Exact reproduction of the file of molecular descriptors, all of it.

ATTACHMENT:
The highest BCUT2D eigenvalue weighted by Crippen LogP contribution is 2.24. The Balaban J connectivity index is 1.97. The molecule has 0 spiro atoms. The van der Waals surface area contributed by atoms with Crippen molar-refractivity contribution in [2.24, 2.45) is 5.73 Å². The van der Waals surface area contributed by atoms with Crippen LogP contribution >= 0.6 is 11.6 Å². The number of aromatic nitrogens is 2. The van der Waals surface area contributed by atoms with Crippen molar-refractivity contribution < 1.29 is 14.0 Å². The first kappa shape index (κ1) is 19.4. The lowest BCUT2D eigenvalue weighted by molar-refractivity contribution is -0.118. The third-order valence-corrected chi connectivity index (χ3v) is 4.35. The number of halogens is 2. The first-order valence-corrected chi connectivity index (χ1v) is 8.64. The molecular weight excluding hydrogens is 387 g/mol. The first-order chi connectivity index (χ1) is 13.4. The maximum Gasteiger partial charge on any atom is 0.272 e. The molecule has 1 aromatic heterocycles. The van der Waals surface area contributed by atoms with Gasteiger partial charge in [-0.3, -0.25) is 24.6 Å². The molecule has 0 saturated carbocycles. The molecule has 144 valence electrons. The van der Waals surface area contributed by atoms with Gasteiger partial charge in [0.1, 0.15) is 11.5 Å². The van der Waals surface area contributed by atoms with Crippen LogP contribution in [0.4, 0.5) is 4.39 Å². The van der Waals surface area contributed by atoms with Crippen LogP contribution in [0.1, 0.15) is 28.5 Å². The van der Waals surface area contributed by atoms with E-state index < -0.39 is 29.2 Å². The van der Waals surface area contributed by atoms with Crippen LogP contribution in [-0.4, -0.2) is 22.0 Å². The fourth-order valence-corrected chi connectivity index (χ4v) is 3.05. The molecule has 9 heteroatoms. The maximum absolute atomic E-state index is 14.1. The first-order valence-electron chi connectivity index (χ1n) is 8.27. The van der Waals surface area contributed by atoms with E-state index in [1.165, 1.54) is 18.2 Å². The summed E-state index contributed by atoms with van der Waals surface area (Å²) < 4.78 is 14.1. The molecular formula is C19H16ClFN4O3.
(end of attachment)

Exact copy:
The highest BCUT2D eigenvalue weighted by Crippen LogP contribution is 2.24. The Balaban J connectivity index is 1.97. The molecule has 0 spiro atoms. The van der Waals surface area contributed by atoms with Crippen molar-refractivity contribution in [2.24, 2.45) is 5.73 Å². The van der Waals surface area contributed by atoms with Crippen LogP contribution >= 0.6 is 11.6 Å². The number of aromatic nitrogens is 2. The van der Waals surface area contributed by atoms with Crippen molar-refractivity contribution < 1.29 is 14.0 Å². The first kappa shape index (κ1) is 19.4. The lowest BCUT2D eigenvalue weighted by molar-refractivity contribution is -0.118. The third-order valence-corrected chi connectivity index (χ3v) is 4.35. The number of halogens is 2. The first-order valence-corrected chi connectivity index (χ1v) is 8.64. The molecular weight excluding hydrogens is 387 g/mol. The first-order chi connectivity index (χ1) is 13.4. The maximum Gasteiger partial charge on any atom is 0.272 e. The molecule has 1 aromatic heterocycles. The van der Waals surface area contributed by atoms with Gasteiger partial charge in [-0.3, -0.25) is 24.6 Å². The molecule has 0 saturated carbocycles. The molecule has 144 valence electrons. The van der Waals surface area contributed by atoms with Gasteiger partial charge in [0.1, 0.15) is 11.5 Å². The van der Waals surface area contributed by atoms with Crippen LogP contribution in [0.4, 0.5) is 4.39 Å². The van der Waals surface area contributed by atoms with Crippen LogP contribution in [0.1, 0.15) is 28.5 Å². The van der Waals surface area contributed by atoms with E-state index < -0.39 is 29.2 Å². The van der Waals surface area contributed by atoms with Crippen LogP contribution in [-0.4, -0.2) is 22.0 Å². The fourth-order valence-corrected chi connectivity index (χ4v) is 3.05. The molecule has 9 heteroatoms. The maximum absolute atomic E-state index is 14.1. The first-order valence-electron chi connectivity index (χ1n) is 8.27. The van der Waals surface area contributed by atoms with E-state index in [1.165, 1.54) is 18.2 Å². The summed E-state index contributed by atoms with van der Waals surface area (Å²) < 4.78 is 14.1. The molecular formula is C19H16ClFN4O3.